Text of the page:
For Black History Month, we will spotlight some of the greatest athletes in Historically Black College and University History. Today we kick it off with the man known as “The Pearl.” and “Black Jesus.”
Those nicknames describe the game of one of the greatest Basketball players of all time perfectly. Vernon Earl Monroe grew up wanting to be a soccer player but by his teenage years, he grew to 6’3 and developed a love for Basketball. Monroe developed his shake and bake style in his South Philadelphia neighborhood but after high school and Prep-School, he went on to play with Winston-Salem State Rams and famed College Basketball coach Clarence “Big House” Gaines.
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Monroe started to blossom as a sophomore at Winston-Salem State averaging 23.2 points and improving to 29.8 points his junior year. In his senior season, the legend of “The Pearl was born. Monroe averaged 41.5 points his senior year and earned NCAA College Division Player of the Year honors. He led the Rams to the 1967 NCAA College Division Championship with a 77–74 victory over SW Missouri State in the Finals.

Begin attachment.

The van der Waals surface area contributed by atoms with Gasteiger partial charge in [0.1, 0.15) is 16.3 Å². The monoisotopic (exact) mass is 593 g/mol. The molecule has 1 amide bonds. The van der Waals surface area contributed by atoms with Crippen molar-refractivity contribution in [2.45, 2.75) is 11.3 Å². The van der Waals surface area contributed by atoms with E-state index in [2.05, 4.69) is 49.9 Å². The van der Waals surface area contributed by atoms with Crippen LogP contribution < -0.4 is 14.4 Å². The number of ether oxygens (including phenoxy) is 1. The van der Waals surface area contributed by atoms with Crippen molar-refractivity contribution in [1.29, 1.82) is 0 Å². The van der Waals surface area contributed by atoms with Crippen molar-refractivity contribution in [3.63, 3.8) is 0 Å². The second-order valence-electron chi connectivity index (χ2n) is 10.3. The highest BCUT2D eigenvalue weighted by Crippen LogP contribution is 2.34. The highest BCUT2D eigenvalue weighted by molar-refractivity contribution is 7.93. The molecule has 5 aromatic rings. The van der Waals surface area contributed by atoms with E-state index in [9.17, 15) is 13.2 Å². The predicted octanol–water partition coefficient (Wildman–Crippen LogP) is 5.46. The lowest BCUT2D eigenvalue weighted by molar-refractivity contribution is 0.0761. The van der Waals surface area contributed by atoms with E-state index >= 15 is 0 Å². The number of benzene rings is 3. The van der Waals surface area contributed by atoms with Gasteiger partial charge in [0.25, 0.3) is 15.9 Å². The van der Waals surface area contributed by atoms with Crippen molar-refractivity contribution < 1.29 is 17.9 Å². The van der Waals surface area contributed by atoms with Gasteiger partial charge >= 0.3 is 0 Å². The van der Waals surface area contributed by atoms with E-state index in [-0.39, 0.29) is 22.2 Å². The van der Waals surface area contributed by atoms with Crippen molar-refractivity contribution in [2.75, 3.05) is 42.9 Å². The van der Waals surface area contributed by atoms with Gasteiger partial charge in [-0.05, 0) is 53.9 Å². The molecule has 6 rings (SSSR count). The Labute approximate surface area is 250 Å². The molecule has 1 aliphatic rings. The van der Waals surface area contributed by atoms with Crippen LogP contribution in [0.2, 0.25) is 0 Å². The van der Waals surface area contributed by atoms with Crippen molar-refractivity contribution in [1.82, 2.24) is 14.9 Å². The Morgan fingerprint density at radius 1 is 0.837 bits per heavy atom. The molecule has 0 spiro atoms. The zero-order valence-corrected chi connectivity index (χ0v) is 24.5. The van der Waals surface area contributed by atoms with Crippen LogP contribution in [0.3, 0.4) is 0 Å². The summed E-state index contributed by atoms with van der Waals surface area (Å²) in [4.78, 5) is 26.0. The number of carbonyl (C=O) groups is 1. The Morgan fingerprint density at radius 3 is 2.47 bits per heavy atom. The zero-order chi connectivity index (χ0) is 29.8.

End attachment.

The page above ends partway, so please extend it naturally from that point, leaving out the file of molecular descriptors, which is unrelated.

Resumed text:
Monroe was drafted number 2 overall by the Baltimore Bullets in the 1967 NBA Draft. In a game versus the Los Angeles Lakers, Monroe scored 56 points, at the time the third-highest rookie total in NBA history. He went on to average 24.3 points per game and won the League Rookie of the Year.
In 1971 Monroe was traded to the New York Knicks, forming a back court with point guard Walt “Clyde” Frazier. The duo along with teammates Bill Bradley, Jerry Lucas and Willis Reed and Dave DeBusschere won the 1973 NBA title.
For his career, Monroe averaged Points 18.8 ppg, 3.0 rebounds and 3.9 assists per game. Along with his 1973 NBA title, Monroe’s accolades include:
- 4× NBA All-Star (1969, 1971, 1975, 1977)
- All-NBA First Team (1969)
- NBA Rookie of the Year (1968)
- NBA All-Rookie First Team (1968)
- NBA’s 50th Anniversary All-Time Team
- No. 15 retired by New York Knicks
- No. 10 retired by Washington Wizards
And in 1990, Monroe was inducted into the Basketball Hall of Fame.